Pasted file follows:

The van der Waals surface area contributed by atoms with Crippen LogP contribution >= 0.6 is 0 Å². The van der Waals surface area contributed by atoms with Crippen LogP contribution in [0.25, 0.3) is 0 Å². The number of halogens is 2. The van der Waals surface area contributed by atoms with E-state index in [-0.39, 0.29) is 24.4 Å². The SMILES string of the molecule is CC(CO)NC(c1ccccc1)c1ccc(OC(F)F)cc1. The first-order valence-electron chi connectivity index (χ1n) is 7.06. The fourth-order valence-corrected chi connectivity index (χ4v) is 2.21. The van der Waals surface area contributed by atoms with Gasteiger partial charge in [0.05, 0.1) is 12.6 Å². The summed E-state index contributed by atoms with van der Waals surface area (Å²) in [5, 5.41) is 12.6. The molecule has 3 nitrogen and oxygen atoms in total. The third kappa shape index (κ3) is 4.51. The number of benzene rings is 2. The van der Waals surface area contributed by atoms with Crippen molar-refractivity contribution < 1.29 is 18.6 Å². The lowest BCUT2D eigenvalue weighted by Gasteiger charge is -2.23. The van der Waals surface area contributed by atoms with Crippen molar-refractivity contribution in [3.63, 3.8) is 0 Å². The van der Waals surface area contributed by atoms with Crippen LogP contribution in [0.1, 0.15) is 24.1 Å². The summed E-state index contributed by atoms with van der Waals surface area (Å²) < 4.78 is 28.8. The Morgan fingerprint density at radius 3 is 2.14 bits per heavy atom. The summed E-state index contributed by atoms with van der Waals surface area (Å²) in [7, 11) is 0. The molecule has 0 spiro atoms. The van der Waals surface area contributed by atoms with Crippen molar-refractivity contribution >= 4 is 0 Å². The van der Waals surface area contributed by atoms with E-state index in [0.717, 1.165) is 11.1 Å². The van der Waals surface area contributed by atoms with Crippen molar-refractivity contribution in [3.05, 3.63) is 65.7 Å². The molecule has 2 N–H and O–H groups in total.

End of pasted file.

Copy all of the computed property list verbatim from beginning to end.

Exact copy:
The van der Waals surface area contributed by atoms with Crippen LogP contribution >= 0.6 is 0 Å². The van der Waals surface area contributed by atoms with Crippen LogP contribution in [0.25, 0.3) is 0 Å². The number of halogens is 2. The van der Waals surface area contributed by atoms with E-state index in [-0.39, 0.29) is 24.4 Å². The SMILES string of the molecule is CC(CO)NC(c1ccccc1)c1ccc(OC(F)F)cc1. The first-order valence-electron chi connectivity index (χ1n) is 7.06. The fourth-order valence-corrected chi connectivity index (χ4v) is 2.21. The van der Waals surface area contributed by atoms with Gasteiger partial charge in [0.05, 0.1) is 12.6 Å². The summed E-state index contributed by atoms with van der Waals surface area (Å²) in [5, 5.41) is 12.6. The molecule has 3 nitrogen and oxygen atoms in total. The third kappa shape index (κ3) is 4.51. The number of benzene rings is 2. The van der Waals surface area contributed by atoms with Crippen molar-refractivity contribution < 1.29 is 18.6 Å². The lowest BCUT2D eigenvalue weighted by Gasteiger charge is -2.23. The van der Waals surface area contributed by atoms with Crippen molar-refractivity contribution in [3.63, 3.8) is 0 Å². The van der Waals surface area contributed by atoms with Crippen LogP contribution in [0.1, 0.15) is 24.1 Å². The summed E-state index contributed by atoms with van der Waals surface area (Å²) < 4.78 is 28.8. The Morgan fingerprint density at radius 3 is 2.14 bits per heavy atom. The summed E-state index contributed by atoms with van der Waals surface area (Å²) in [7, 11) is 0. The molecule has 0 spiro atoms. The van der Waals surface area contributed by atoms with Crippen molar-refractivity contribution >= 4 is 0 Å². The van der Waals surface area contributed by atoms with E-state index in [0.717, 1.165) is 11.1 Å². The van der Waals surface area contributed by atoms with Crippen molar-refractivity contribution in [3.05, 3.63) is 65.7 Å². The molecule has 2 N–H and O–H groups in total.